With that said, condominium conversion can and still works in prime urban locations but is mostly restricted to urban and prime suburban areas (i.e., within one hour of New York City) or in site constrained markets such as Washington D.C. and Boston, MA where severe barriers to entry exist.

Fortunately for any apartment building owner that is still considering a sale, there is still a deep bench of institutional income buyers that will pay historic low cap rates for these properties.

Selectively, converters will still outbid the pure income buyer. Earlier this year, for example, the New York Tri-State Investment Team sold Avalon Corners, 195-units in downtown Stamford to an income buyer for over $60 million. Of the over 25 offers received for the property, only a handful were from converters. The most aggressive offers from the institutional income buyers were marginally better than converter pricing. The top income buyers outbid the converters because they underwrote aggressive rent spikes for the next two to three years.

In the sale of Hastings Terraces/ Osborn Manor, two properties totaling 198 units in Hastings and Dobbs Ferry, NY for $26.2 million, although the locations of both assets were prime, the buildings were built in the 1940's, were regulated by EPTA and were in need of major capital improvement.

Due to the condition and age of the property and the onerous regulations protecting renters, a conversion of the project was expected to be both expensive and difficult. As a result, the best offers came from income buyers. The cap rate on that deal, based on the sellers trailing twelve month NOI was approximately 3.9%. Buyers all underwrote significant capital investment in the property to drive rents higher and create operating efficiencies.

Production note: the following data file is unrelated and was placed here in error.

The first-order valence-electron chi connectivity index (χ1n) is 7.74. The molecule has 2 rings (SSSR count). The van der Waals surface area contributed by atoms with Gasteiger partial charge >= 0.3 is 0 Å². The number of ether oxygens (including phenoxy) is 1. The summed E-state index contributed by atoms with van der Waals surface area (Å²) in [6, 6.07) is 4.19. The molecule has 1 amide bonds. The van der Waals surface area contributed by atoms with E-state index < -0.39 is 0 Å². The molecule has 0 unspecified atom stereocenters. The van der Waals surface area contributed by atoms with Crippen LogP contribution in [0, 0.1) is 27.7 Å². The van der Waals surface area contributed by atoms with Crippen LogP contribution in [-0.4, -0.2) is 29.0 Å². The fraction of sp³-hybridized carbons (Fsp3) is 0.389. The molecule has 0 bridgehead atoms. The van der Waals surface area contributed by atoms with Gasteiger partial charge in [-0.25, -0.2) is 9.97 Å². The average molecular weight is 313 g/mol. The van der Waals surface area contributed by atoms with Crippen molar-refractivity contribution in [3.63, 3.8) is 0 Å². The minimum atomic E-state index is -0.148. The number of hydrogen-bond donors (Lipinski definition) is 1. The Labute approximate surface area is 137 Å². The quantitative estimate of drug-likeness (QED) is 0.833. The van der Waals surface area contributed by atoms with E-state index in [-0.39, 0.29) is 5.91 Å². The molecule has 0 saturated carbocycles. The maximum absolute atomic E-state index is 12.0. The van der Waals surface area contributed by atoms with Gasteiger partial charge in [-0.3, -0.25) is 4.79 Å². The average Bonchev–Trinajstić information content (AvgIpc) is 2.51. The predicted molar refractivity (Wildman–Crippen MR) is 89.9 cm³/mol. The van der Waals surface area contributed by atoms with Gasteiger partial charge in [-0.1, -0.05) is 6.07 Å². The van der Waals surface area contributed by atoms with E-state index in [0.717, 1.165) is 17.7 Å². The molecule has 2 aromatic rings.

On the conversion front, CB's Tri-State Investment Team recently sold River Hill Tower, a 262-unit high-rise building on the North Yonkers waterfront for $52.25 million. Built in 1972, the property was not subject to EPTA and comprised smaller units with phenomenal water views, on-site amenities, and train access. The property was marketed almost exclusively to condominium converters, and as a result of these compelling features, the property generated strong interest and sold to a converter at a 4.02% cap rate. Condominium units at the property should be very appealing to entry-level buyers, as demand at the lower end is still very strong.

Further support of that demand is CB Richard Ellis Inc.'s pending sale of the Dixon Mills property in Jersey City, NJ, a 467-unit converted pencil factory with a variety of different floor plans, distinctive architecture, and unique character.

The property's off-waterfront location was conducive to high occupancy as a rental property because it was always viewed as a good value. These same dynamics should attract many entry level condo buyers due to its affordable price point as compared higher priced luxury condos in the area.

Given these unique dynamics, converter interest was fairly strong and the sale price (the property is in contract to a converter) will equate to a cap rate of approximately 3.9% based on the trailing 12-month NOI. The price represents a premium to offers received from income buyers, since most of the rental buyer interest came from private equity buyers who were negatively impacted by the recent rise in interest rates.

So, although the conversion craze may be winding down, it is still an ideal time to be selling multi-family assets. Converter interest for the right properties and markets remains, although at somewhat less aggressive pricing, while the institutional income buyers are more aggressively seeking product. Pricing is still at an all-time high and the fundamentals for multi-family remain strong.
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Title Annotation:Suburban Markets
Author:Dunne, Jeffrey R.
Publication:Real Estate Weekly
Date:Oct 25, 2006
Words:1263